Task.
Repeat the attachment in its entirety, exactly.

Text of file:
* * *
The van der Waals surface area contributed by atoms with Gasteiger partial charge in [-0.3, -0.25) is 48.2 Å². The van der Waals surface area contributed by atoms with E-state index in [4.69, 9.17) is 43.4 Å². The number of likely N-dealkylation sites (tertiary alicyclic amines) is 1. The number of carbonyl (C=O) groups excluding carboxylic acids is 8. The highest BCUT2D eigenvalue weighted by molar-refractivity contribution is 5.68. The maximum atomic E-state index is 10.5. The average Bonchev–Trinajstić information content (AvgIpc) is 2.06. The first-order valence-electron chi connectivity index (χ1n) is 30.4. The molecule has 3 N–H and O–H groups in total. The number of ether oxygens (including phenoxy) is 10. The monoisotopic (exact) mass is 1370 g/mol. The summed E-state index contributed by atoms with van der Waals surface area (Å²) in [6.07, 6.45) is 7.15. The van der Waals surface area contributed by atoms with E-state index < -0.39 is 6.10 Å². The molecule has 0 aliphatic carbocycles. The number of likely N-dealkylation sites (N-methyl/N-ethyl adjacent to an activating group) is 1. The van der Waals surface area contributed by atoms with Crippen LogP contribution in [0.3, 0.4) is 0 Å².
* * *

The van der Waals surface area contributed by atoms with Gasteiger partial charge in [-0.3, -0.25) is 48.2 Å². The van der Waals surface area contributed by atoms with E-state index in [4.69, 9.17) is 43.4 Å². The number of likely N-dealkylation sites (tertiary alicyclic amines) is 1. The number of carbonyl (C=O) groups excluding carboxylic acids is 8. The highest BCUT2D eigenvalue weighted by molar-refractivity contribution is 5.68. The maximum atomic E-state index is 10.5. The average Bonchev–Trinajstić information content (AvgIpc) is 2.06. The first-order valence-electron chi connectivity index (χ1n) is 30.4. The molecule has 3 N–H and O–H groups in total. The number of ether oxygens (including phenoxy) is 10. The monoisotopic (exact) mass is 1370 g/mol. The summed E-state index contributed by atoms with van der Waals surface area (Å²) in [6.07, 6.45) is 7.15. The van der Waals surface area contributed by atoms with E-state index < -0.39 is 6.10 Å². The molecule has 0 aliphatic carbocycles. The number of likely N-dealkylation sites (N-methyl/N-ethyl adjacent to an activating group) is 1. The van der Waals surface area contributed by atoms with Crippen LogP contribution in [0.3, 0.4) is 0 Å².